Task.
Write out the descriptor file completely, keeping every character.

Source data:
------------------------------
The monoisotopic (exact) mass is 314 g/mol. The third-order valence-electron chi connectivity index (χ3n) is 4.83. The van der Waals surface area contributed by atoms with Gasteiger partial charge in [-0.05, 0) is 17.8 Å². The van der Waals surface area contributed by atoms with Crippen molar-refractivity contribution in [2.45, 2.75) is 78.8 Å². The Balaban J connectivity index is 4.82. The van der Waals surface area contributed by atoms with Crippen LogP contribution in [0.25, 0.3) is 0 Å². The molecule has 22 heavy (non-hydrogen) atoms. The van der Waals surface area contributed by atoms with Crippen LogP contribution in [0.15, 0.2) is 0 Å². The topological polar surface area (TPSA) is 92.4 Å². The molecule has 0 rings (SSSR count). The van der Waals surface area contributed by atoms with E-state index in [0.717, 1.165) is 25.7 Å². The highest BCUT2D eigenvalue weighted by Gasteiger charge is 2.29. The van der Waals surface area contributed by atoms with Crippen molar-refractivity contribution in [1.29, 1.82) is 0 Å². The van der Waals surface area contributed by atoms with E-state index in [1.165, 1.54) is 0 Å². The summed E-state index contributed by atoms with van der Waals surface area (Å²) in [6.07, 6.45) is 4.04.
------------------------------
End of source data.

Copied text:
The monoisotopic (exact) mass is 314 g/mol. The third-order valence-electron chi connectivity index (χ3n) is 4.83. The van der Waals surface area contributed by atoms with Gasteiger partial charge in [-0.05, 0) is 17.8 Å². The van der Waals surface area contributed by atoms with Crippen molar-refractivity contribution in [2.45, 2.75) is 78.8 Å². The Balaban J connectivity index is 4.82. The van der Waals surface area contributed by atoms with Crippen LogP contribution in [0.25, 0.3) is 0 Å². The molecule has 22 heavy (non-hydrogen) atoms. The van der Waals surface area contributed by atoms with Crippen LogP contribution in [0.15, 0.2) is 0 Å². The topological polar surface area (TPSA) is 92.4 Å². The molecule has 0 rings (SSSR count). The van der Waals surface area contributed by atoms with E-state index in [0.717, 1.165) is 25.7 Å². The highest BCUT2D eigenvalue weighted by Gasteiger charge is 2.29. The van der Waals surface area contributed by atoms with Crippen molar-refractivity contribution in [1.29, 1.82) is 0 Å². The van der Waals surface area contributed by atoms with E-state index in [1.165, 1.54) is 0 Å². The summed E-state index contributed by atoms with van der Waals surface area (Å²) in [6.07, 6.45) is 4.04.